Robert Kyle Johnson
October 15, 1938 - June 14, 2022
Robert Kyle Johnson died on June 14, 2020 in Manhattan from complications due to the Coronavirus.
Robert (Bob to friends, Bobby to family) was born October 15, 1938 in West Caldwell, New Jersey to Ruth (Kyle) and Carl Johnson of Brooklyn, NY. Bob grew up in Norwalk, Connecticut, where he developed his love of sports and the outdoors. He was a passionate fisherman and hockey player and a big fan of the New York Rangers and the Brooklyn Dodgers.
After graduating from Norwalk High School, Bob attended St. Lawrence University before graduating from Lafayette College in 1960 with an AB in History. After college, Bob joined the Navy and served on the USS Forest Royal, a destroyer based in Guantanamo Bay, which served in the Cuban Missile Crisis blockade. He left the Navy in 1964 a Lieutenant j.g. and enrolled in Columbia University where he received his MBA in Finance in 1965. Bob spent the next 10 years in the securities industries first at Carl M. Loeb, Rhoades & Co. in equity research, and then at William D. Witter Inc. in equity sales and trading.
In 1976, Bob joined the swashbuckling bunch of upstarts at Donaldson, Luftkin and Jenrette. He quickly fell into step with the DLJ mantra of relying on high quality independent corporate research and thrived. He headed up the Oil and Gas Group at DLJ until 1988 when he took over the management of the Media and Telecommunications Group (which is ironic as he never owned a TV). Bob retired as a Managing Director at Credit Suisse First Boston in 2004, having joined in 2000 when CSFB acquired Donaldson, Lufkin and Jenrette. Realizing he wasn't ready to stop working, the following year Bob joined the independent investment bank Sagent Advisors as a Managing Director where he remained until his (second and final) retirement.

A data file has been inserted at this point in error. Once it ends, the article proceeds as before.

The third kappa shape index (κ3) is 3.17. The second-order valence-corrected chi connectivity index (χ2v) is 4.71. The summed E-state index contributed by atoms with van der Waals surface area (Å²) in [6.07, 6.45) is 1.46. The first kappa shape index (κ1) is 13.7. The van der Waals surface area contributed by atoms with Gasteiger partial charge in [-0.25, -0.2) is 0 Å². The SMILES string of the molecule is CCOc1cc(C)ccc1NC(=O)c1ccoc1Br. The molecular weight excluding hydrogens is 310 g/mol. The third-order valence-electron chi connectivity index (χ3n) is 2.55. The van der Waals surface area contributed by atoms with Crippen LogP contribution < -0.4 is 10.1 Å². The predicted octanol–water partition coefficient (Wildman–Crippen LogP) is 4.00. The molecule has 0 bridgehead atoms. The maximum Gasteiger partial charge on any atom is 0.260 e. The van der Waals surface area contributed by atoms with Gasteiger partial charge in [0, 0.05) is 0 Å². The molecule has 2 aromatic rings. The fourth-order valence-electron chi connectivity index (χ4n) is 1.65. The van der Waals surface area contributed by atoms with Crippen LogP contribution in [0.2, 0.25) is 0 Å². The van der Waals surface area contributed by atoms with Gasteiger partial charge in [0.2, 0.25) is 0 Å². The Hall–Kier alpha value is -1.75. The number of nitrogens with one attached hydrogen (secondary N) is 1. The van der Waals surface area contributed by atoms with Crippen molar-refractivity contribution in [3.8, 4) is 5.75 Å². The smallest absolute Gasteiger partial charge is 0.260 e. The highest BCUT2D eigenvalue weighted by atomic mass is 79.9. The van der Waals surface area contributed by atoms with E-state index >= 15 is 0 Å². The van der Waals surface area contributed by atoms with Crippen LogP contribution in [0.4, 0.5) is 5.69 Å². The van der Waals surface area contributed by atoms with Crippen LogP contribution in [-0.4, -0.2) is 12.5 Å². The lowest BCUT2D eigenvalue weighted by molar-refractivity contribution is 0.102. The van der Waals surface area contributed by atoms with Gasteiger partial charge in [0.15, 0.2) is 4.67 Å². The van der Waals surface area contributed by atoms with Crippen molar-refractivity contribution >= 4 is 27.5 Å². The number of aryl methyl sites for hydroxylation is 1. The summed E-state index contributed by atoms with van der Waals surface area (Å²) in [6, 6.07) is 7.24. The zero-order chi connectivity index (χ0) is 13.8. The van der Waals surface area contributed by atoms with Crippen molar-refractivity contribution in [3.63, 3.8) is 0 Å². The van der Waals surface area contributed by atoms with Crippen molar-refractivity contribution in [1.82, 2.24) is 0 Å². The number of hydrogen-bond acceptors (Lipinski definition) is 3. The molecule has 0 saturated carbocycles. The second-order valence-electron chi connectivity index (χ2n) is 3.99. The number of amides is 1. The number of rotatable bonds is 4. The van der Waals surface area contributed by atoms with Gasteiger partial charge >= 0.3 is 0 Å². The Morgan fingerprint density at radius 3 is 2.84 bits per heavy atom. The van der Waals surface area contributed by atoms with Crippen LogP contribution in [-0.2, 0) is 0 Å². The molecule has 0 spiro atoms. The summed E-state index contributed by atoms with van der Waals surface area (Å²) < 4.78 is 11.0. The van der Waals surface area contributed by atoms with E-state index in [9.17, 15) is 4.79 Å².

Throughout his career in finance, Bob sustained his love of the great outdoors. Accompanied by his beloved hunting dog, Seamus, Bob blissfully flyfished, sailed and ambled across the planet. He was also keen on reading and chose Proust and Trollope as his constant companions. Adding to his eclectic interests Bob was also an avid collector of antiques.
When Bob found something he liked he dug in deep to that interest - that extended to a love of horses and music. If you were lucky enough to sample his cooking (he perfected red beans and rice, oatmeal, and spaghetti with a puttanesca sauce) opera was always on in the background.
Bob had a keen sense of humor and there wasn't a joke too dirty to tell or be retold by him. Everyone got a nickname - his mother became Jack, his sister Zard, his brother-in-law Ricky (not his name) and his niece Kiges. In turn he referred to himself as Rube. His niece and nephew always referred to him as "the funny uncle" and will continue to remember the hilarious stories he told and pranks he pulled.
Throughout his life and until her death, Bobby was the most devoted son to his mother. Every single Friday he would finish work in the city, drive to Connecticut to have dinner with her, and then head to his place upstate.